In October 2011, the MMFA opened the 59,000 gross square feet Claire and Marc Bourgie Pavilion to house their impressive collection of Quebec and Canadian Art. 600 pieces from the collection are displayed mostly chronologically on six levels. From top to bottom, exhibition galleries include Inuit Art, Founding Identities (1700s–1870s), The Era of Annual Exhibitions (1880s–1920s), Towards Modernism (1920s–1930s), The Age of the Manifesto (1940s–1960s), and Expanding Fields (1960s–1970s). Adjoining the Bourgie Pavilion is the restored and converted nave of the former Erskine and American church that is now a 444-seat Bourgie Concert Hall complete with eighteen Tiffany windows. Designated as a historic site in 1998, the church was inspired by Romanesque revival buildings of American architect Henry Hobson Richardson (Trinity Church, Boston). Doubling the total area devoted to exhibiting Quebec and Canadian art, the six levels present the country’s entire history through a new layout that reveals both a singular and an interconnected story.

Claire and Marc Bourgie Pavilion of Quebec and Canadian Art – 3rd floor – Founding Identities gallery. Photography © Marc Cramer.
Claire and Marc Bourgie Pavilion of Quebec and Canadian Art – 3rd floor – Founding Identities gallery. Photography © Marc Cramer.

Pavilion of Quebec and Canadian Art – Claire and Marc Bourgie Pavilion – 2nd floor – The Era of Annual Exhibitions gallery. Photography © Marc Cramer.
Pavilion of Quebec and Canadian Art – Claire and Marc Bourgie Pavilion – 2nd floor – The Era of Annual Exhibitions gallery. Photography © Marc Cramer.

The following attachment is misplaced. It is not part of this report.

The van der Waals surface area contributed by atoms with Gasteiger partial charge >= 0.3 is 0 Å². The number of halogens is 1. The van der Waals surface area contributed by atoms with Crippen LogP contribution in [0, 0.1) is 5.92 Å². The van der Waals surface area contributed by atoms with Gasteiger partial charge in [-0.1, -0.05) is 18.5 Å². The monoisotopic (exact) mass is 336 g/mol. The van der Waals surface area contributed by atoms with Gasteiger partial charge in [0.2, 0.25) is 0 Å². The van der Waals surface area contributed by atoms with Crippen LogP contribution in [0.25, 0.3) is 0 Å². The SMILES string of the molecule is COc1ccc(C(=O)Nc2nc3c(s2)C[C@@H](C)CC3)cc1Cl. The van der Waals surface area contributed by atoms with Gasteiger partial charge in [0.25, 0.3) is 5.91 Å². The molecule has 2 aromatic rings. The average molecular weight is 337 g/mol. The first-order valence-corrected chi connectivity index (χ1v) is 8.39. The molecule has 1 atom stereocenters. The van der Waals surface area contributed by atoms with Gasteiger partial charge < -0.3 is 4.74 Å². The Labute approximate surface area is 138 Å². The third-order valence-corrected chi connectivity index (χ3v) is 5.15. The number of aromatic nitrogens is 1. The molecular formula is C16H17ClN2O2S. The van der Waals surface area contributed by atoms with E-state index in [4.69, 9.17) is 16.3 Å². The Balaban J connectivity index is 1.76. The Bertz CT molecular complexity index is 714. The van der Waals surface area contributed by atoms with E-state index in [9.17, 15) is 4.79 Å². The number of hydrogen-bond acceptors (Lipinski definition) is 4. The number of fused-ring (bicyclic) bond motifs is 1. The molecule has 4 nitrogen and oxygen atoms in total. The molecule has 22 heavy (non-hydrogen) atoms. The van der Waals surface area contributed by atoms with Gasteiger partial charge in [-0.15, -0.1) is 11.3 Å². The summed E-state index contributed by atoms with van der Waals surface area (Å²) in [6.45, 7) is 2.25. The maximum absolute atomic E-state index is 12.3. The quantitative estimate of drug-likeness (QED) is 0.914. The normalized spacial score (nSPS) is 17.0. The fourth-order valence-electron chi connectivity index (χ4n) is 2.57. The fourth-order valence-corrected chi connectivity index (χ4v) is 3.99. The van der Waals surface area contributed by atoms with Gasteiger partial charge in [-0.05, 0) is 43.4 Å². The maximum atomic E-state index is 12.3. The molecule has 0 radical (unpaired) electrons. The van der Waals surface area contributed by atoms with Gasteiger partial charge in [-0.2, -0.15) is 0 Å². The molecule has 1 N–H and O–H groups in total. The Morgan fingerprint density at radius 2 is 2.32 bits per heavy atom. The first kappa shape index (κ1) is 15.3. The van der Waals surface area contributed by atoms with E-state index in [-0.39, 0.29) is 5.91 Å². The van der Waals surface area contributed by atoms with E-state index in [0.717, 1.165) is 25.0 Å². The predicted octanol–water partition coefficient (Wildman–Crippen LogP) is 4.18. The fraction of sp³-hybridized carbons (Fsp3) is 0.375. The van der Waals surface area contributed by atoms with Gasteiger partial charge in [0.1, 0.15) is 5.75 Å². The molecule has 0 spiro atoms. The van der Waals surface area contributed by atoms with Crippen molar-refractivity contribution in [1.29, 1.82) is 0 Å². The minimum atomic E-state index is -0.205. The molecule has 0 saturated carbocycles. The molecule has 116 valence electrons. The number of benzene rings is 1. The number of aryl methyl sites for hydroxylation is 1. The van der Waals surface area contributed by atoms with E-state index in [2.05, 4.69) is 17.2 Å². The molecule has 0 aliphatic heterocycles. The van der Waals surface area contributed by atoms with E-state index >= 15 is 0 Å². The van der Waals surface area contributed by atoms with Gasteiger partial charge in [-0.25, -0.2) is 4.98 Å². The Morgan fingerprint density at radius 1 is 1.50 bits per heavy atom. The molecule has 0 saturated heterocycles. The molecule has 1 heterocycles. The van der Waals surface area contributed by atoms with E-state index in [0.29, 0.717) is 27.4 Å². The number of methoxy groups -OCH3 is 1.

The addition of the Bourgie Pavilion is part of a complete museum makeover to be completed in 2012, involving a total reconfiguration of its collections, presented in new layouts of over 4,000 works between the four pavilions. To coincide with the opening of the new Pavilion, the museum has released a major publication on its collection of Quebec and Canadian art. It forms part of a series of three major scholarly works on the permanent collection with World Cultures and Fine Arts (vol. 2) and Decorative Arts and Design (vol. 3), forthcoming in 2012.

In May, the Decorative Arts and Design galleries in the Liliane and David M. Stewart Pavilion will present works from one of the largest museum collections devoted to the material in North America. The collection will be reinstalled within newly designed exhibition spaces, doubling the percentage of works on view and including over 300 never-before-exhibited works.

Interior of the Bourgie Concert Hall. Photography by Paul Boisvert.
Interior of the Bourgie Concert Hall. Photography by Paul Boisvert.

There are a number of exhibitions currently on view at the MMFA including Lyonel Feininger: From Manhattan to the Bauhaus (through May 13, 2012).

The first major North American retrospective of Feininger’s work in almost fifty years, the exhibition includes oils, watercolors, woodcuts, political cartoons, sculpture, and rare photographs.

Selections from the Museum’s Collection of European Master Drawings is also on view through May 13, 2012. Upcoming exhibitions include the first major North American retrospective organized by the MMFA of the great American pop artist Tom Wesselmann (May 19–October 7, 2012). From October 13, 2012–January 20, 2013, the MMFA will be hosting exclusively in Canada A History of Impressionism, the Sterling and Francine Clark Art Institute’s (Williamstown, MA) collection of French Impressionist works. This will be part of the renowned collection’s first world tour.

The Montreal Museum of Fine Arts

1380 Sherbrooke Street West, Montreal, QC, Canada
For information call 514.285.2000 or visit www.mmfa.qc.ca

Monday:closed; Tuesday: 11am – 5pm; Wednesday: 11am – 9pm*
Thursday – Friday: 11am – 7pm; Saturday – Sunday: 10am – 5pm

* Museum Permanent Collection galleries close daily at 5pm. Admission to the Collection is free.

back to top